The American Legion has championed veterans, youth and community programs around the country since it was incorporated nearly 100 years ago. In East Rockaway, American Legion Post 958 has embodied the organization’s philosophy for decades, with members routinely reaching out to veterans and other residents to lend a helping hand.
That continues to be one of the post’s main purposes, and since June, a new commander has been at the helm, directing those efforts. John Johnson, a Lynbrook resident who served in the Marine Corps, has been a member at the post for just two years, but has been involved with the American Legion for 42 years.
Johnson, 62, who grew up in Brooklyn, enlisted in the Marines in 1968, and was stationed in Vietnam in 1969 and 1970. He had a different task than most Marines, however: he was an interpreter. That wasn’t his idea, Johnson said, but he was sent to Monterey, Calif., to learn Vietnamese before he was deployed.
In Vietnam he was part of a program that gave North Vietnamese soldiers an opportunity to surrender to U.S. military personnel and be taken to South Vietnam. The enemy soldiers would undergo a reorientation that featured reasons why the U.S. was in Vietnam and the U.S.’s ultimate goals.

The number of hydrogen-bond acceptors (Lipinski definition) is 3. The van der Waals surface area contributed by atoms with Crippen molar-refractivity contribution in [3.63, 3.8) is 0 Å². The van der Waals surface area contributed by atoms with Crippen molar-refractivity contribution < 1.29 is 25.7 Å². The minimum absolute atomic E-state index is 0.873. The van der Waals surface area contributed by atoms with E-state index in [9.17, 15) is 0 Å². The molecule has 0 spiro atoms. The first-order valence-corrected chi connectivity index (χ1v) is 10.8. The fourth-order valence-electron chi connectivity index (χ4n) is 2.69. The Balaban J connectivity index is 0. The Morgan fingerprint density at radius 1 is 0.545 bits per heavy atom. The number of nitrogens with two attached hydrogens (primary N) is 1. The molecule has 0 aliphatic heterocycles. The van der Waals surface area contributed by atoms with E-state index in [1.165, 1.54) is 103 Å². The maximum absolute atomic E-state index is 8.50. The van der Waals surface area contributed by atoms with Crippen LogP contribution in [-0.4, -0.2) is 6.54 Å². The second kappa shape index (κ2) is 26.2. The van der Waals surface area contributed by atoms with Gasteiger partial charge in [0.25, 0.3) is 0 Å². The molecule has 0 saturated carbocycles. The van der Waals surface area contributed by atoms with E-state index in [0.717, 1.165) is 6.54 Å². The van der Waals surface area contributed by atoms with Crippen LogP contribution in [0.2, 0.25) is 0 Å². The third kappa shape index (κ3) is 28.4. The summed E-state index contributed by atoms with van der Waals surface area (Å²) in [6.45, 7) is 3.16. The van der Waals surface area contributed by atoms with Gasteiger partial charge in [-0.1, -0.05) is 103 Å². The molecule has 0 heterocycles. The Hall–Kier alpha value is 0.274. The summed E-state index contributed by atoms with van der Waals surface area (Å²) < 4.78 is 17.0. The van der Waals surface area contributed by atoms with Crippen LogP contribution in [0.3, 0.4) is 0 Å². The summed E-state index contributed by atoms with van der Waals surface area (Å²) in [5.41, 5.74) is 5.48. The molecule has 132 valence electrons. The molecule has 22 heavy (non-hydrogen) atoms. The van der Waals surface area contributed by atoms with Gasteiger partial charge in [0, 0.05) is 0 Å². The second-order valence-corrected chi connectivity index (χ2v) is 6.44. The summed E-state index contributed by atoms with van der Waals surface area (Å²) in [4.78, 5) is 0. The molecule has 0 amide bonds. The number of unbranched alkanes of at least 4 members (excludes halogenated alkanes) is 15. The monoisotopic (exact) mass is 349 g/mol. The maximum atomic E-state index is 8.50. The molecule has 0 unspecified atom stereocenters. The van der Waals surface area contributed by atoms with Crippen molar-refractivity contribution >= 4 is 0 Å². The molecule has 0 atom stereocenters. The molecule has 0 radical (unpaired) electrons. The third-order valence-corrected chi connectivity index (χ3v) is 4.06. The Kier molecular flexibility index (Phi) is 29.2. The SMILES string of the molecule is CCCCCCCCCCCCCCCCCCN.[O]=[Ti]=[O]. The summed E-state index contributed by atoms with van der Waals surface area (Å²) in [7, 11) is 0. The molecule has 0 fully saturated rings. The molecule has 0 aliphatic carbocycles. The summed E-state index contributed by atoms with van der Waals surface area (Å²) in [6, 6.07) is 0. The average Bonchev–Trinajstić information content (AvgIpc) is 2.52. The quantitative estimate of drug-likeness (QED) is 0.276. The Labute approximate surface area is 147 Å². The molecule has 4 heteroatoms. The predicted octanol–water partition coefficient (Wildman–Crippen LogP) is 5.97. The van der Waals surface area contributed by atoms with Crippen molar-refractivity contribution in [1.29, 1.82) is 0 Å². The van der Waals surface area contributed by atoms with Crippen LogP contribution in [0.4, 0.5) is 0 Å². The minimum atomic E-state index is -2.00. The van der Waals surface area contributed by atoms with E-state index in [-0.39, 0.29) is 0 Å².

“Then we’d go back up north,” Johnson explained, “and hook up with a platoon. The North Vietnamese would then take us to the most ideal place to set up an ambush so that we could capture North Vietnamese [soldiers].”
While many men and women were drafted into service during the Vietnam War, Johnson signed up on his own. “In 1967 and ’68,” he said, “the way the country was going, you were either left or right, and pretty much everyone in my neighborhood opted to go join the Marines.”
His family influenced his decision to enlist. His grandfather had been in the Army during World War I, and his father served in the Navy in World War II. His father was very involved in his local American Legion post, and John spent a lot of time there when he was growing up.